November 2, 2018

https://www.duolingo.com/profile/bellichka

"little girl" should be accepted!

August 22, 2014

https://www.duolingo.com/profile/ErnieBrock

Da, bellichka, ty prava! I reported it.

September 18, 2014

https://www.duolingo.com/profile/bellichka

Spasibo! ;)

September 18, 2014

https://www.duolingo.com/profile/cabev53

I agree!

November 21, 2014

https://www.duolingo.com/profile/Olivia252402

So when using 'didn't used to', it said I used the wrong word: 'The baby didn't use to let me see the toy', with 'use' highlighted. Surely my version is more grammatically correct?

March 29, 2018

https://www.duolingo.com/profile/Germanlehrerlsu

Olivia, no, not only is it not more grammatically correct, it's incorrect. You need the infinitive not a conjugated past tense form; it's like saying "She didn't liked to..." or "She didn't had to..." etc. If you write 'didn't used to' then you have 2 simple past tense conjugated forms together which is what makes it incorrect. Think of it another way, you'd say, "Yes, she DID USE the car!" And: "Yes, she USED the car." But you wouldn't say, "Yes, she DID USED the car." That's essentially what you're saying when you write "didn't used to."

March 29, 2018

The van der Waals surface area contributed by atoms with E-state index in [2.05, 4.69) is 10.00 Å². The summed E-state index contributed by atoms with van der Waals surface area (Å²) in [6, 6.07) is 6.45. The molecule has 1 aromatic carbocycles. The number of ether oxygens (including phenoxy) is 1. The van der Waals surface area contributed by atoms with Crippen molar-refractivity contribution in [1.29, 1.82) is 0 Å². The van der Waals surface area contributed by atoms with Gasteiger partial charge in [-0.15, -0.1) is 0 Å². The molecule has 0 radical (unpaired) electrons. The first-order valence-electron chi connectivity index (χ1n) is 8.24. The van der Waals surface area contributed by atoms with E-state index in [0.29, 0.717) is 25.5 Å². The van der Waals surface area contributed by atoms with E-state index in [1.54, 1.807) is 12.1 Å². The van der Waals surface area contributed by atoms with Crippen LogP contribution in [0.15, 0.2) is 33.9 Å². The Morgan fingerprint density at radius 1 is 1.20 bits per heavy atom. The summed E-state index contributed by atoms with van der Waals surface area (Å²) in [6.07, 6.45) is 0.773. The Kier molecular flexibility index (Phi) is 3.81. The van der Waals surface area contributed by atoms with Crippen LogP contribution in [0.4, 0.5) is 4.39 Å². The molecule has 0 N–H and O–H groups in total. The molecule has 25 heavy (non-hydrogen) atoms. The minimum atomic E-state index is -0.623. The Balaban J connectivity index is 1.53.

https://www.duolingo.com/profile/malcolmissimo

That's OK for what not to say, but what should you say?

The imperfetto indicates continuous, accustomed or repeated action in the past. Only the context tells you which.

Their positive forms are "was [doing]", "used to [do]" and "would [do]". The last two are mostly interchangeable. Don't confuse the last one with the conditional mood.

Their negative forms are "was not [doing]", "used not to [do]" and "would not [do]".

Simple. Duo should accept all of these; I wish.

March 29, 2018

https://www.duolingo.com/profile/ShotgunJohnny99

Finds vibrator under the pillow

August 11, 2018

https://www.duolingo.com/profile/Highwaysta1

"Was not letting"? Surely "would not let"?

December 2, 2018

https://www.duolingo.com/profile/ziggKogg

Ok so if it is "mi lasciava vedere" it should technically be "let me to see"

Is there a reason why it is verdere and not vedo?

September 29, 2013

https://www.duolingo.com/profile/Viaggiatore

Because "lasciare" is an auxiliary verb and "vedere" is an infinitive. You can't have both carry the person and number. You say "posso farlo", "I can do it", not "posso faccio lo." It's very rigid to say that an Italian infinitive always has to be translated with "to.".

September 29, 2013

https://www.duolingo.com/profile/Teresinha

Ho perso per questo maledetto "to"...

June 19, 2014

https://www.duolingo.com/profile/Viaggiatore

Of course you could also have a subordinate clause: La bambina non lasciava che io veda il giocattolo. Maybe you wre thinking of that.